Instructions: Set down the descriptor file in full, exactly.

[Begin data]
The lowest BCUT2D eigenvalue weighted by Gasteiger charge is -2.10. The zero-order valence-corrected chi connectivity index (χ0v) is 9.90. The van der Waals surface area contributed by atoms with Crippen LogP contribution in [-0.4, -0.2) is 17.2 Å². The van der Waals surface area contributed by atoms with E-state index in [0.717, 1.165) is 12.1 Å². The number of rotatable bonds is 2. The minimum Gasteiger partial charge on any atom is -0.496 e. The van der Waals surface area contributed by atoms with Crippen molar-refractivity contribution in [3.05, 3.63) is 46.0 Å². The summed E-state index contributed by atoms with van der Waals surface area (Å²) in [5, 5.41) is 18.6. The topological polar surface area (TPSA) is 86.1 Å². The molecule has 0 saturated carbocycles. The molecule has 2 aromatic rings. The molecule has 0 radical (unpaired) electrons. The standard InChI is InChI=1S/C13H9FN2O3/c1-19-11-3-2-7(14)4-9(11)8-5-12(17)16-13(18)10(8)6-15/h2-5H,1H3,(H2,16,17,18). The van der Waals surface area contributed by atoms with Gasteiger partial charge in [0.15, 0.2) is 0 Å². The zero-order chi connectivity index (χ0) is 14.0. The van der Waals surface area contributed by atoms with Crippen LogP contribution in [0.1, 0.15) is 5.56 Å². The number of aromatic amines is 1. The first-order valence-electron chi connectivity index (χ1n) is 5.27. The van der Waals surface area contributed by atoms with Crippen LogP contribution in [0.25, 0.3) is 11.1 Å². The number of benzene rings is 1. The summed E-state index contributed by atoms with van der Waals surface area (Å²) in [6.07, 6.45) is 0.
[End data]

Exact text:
The lowest BCUT2D eigenvalue weighted by Gasteiger charge is -2.10. The zero-order valence-corrected chi connectivity index (χ0v) is 9.90. The van der Waals surface area contributed by atoms with Crippen LogP contribution in [-0.4, -0.2) is 17.2 Å². The van der Waals surface area contributed by atoms with E-state index in [0.717, 1.165) is 12.1 Å². The number of rotatable bonds is 2. The minimum Gasteiger partial charge on any atom is -0.496 e. The van der Waals surface area contributed by atoms with Crippen molar-refractivity contribution in [3.05, 3.63) is 46.0 Å². The summed E-state index contributed by atoms with van der Waals surface area (Å²) in [5, 5.41) is 18.6. The topological polar surface area (TPSA) is 86.1 Å². The molecule has 0 saturated carbocycles. The molecule has 2 aromatic rings. The molecule has 0 radical (unpaired) electrons. The standard InChI is InChI=1S/C13H9FN2O3/c1-19-11-3-2-7(14)4-9(11)8-5-12(17)16-13(18)10(8)6-15/h2-5H,1H3,(H2,16,17,18). The van der Waals surface area contributed by atoms with Gasteiger partial charge in [0.15, 0.2) is 0 Å². The zero-order chi connectivity index (χ0) is 14.0. The van der Waals surface area contributed by atoms with Crippen LogP contribution in [0.1, 0.15) is 5.56 Å². The number of aromatic amines is 1. The first-order valence-electron chi connectivity index (χ1n) is 5.27. The van der Waals surface area contributed by atoms with Crippen LogP contribution in [0.25, 0.3) is 11.1 Å². The number of benzene rings is 1. The summed E-state index contributed by atoms with van der Waals surface area (Å²) in [6.07, 6.45) is 0.